The spreadsheet also calculates the Return On Equity At Sale. In short this value is the return you would need to get from a different investment in order to make it worth your while to sell the property and put the money in the other investment instead. It factors in the selling costs as well. This may give a good indication of how long you will probably end up keeping the property for - when this value starts heading under 15% it might be time to get out and jump into something else.

Sometimes a picture is worth a thousand words calculations - so the spreadsheet also presents some of the information from above in charts, including Return On Equity, Cash Flow, Rental Yield and CAGR.

Evaluating The Returns

If you plug the numbers into the spreadsheet, and you find the returns are not so great, do not immediately abandon the idea. These spreadsheet calculations are the second input into your offer price consideration.

Remember you are in full control of the offer you make to the seller. Purchase price is the one input that affects everything - so play around with this and see what value makes the returns look good enough for you to pursue the investment.

In the 1 Stealthville example, with a R1 Million purchase price, the calculations look like this (click for a larger image)




The ROE, Cash Flow, Rental Yield and CAGR over time are shown in the charts below (click for larger image):


So, the returns are not that great... 

This gives more weight behind the case that the purchase price is too high to make it a good investment (already evident from the Rental Rule filter). With the current inputs, the CAGR is not too bad up to around year  8, but then tapers off to below 16% and all the way down into 13's.

In order for the investment to be more worthwhile, the purchase price needs to be reduced.

If I adjust the purchase price downwards to R920k (and keep the deposit at 10% = R92k, transfer costs now also come down to R47k), how does this affect it?
Plugging these values in, results in the CAGR staying well above 16% for a long time (all the way till 13 years) and this seems like a much better outcome. 

I would be far more comfortable paying R920k for the place.

The result of the reduced purchase price on the returns is shown below (click for larger image):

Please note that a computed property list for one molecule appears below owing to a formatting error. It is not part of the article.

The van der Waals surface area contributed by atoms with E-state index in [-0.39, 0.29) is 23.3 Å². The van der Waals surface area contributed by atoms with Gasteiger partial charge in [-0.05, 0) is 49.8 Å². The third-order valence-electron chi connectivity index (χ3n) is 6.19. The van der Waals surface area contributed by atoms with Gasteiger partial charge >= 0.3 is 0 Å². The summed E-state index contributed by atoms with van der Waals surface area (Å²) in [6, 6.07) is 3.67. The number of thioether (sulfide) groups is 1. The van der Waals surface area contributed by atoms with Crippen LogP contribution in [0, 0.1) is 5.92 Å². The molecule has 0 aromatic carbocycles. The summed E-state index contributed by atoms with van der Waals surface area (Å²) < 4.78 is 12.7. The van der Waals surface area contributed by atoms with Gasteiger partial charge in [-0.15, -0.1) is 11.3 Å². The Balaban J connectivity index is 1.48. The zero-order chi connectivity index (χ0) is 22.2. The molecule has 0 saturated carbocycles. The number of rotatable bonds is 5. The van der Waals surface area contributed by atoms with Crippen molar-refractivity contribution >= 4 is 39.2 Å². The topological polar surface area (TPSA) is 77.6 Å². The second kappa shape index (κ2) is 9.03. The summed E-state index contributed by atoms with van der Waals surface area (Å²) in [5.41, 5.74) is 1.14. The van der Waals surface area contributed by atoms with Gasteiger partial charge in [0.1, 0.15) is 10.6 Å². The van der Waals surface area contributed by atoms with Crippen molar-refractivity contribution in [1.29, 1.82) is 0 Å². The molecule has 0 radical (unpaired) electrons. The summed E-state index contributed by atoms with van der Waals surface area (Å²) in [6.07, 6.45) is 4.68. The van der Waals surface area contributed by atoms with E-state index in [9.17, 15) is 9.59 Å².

Or, in picture form (click for larger image):




What-If Scenarios



The projections done above can be considered the "expected scenario" for the property. But it is also worthwhile to evaluate some different scenarios to determine the "resilience" of the property as an investment.

You can use the spreadsheet to adjust interest rates, deposit amounts, vacancy rate, property growth rates etc. It can be useful to run some "optimistic" and "pessimistic" scenarios and see what comes out.

You can also check the results of paying extra into the bond each month. What you may notice though, is that this generally reduces your returns (as there is less interest payable, which is tax deductible).

Running the "what-if?" scenarios is the third and final input into the purchase price you are willing to pay. If some of the pessimistic scenarios make you a little uncomfortable, play around with the purchase price input, and determine what value makes a bad scenario "not so bad". After this step you should have a good idea of the offer price you would be happy to take to the seller.

For 1 Stealthville, using the offer value of 920k contemplated in the previous step, let's see what happens if I play with some of the numbers. Sometimes levies and rates go up by more than inflation. Lets adjust these to 8% a year. Let's also assume that I can only get R9500 rent a month.

In this scenario, the Cap Rate and Rental Filters still give good values (1.03% and 8.16% respectively). The CAGR is also affected, but remains above 16% all the way through to 11 years. So I am still comfortable with paying R920k.  

Soft Issues




The calculations above can give you an idea of whether a property investment is a good idea from a numbers point of view. And whilst the numbers are very important, there are a host of other factors at play as well. There are many other "soft issues" which you need to consider before diving into a property investment. Some of these are related to the property, and some are related to the investor.

Diversification

A residential property investment is a highly concentrated investment - one instance, of one asset, in one sector, in one location. If this is your only investment, the lack of diversification is a big risk. You should probably build up some other investments first before you consider a residential property investment.

Body Corporate

For sectional titles, it is important to also have a look at the buildings financials. Is there more money coming in than going out? Have there been any recent special levies (could be a sign of poor Body Corporate planning and budgeting)? Remember the Body Corporate is like a management team of a company - and you want good management. So if possible try meet with the Body Corporate Chairman and other members.

Location

How close is the property to you? Especially if you do not plan on using an estate agent, it can be incredibly difficult, time consuming and costly to try run an investment property from a different province or even from a different city.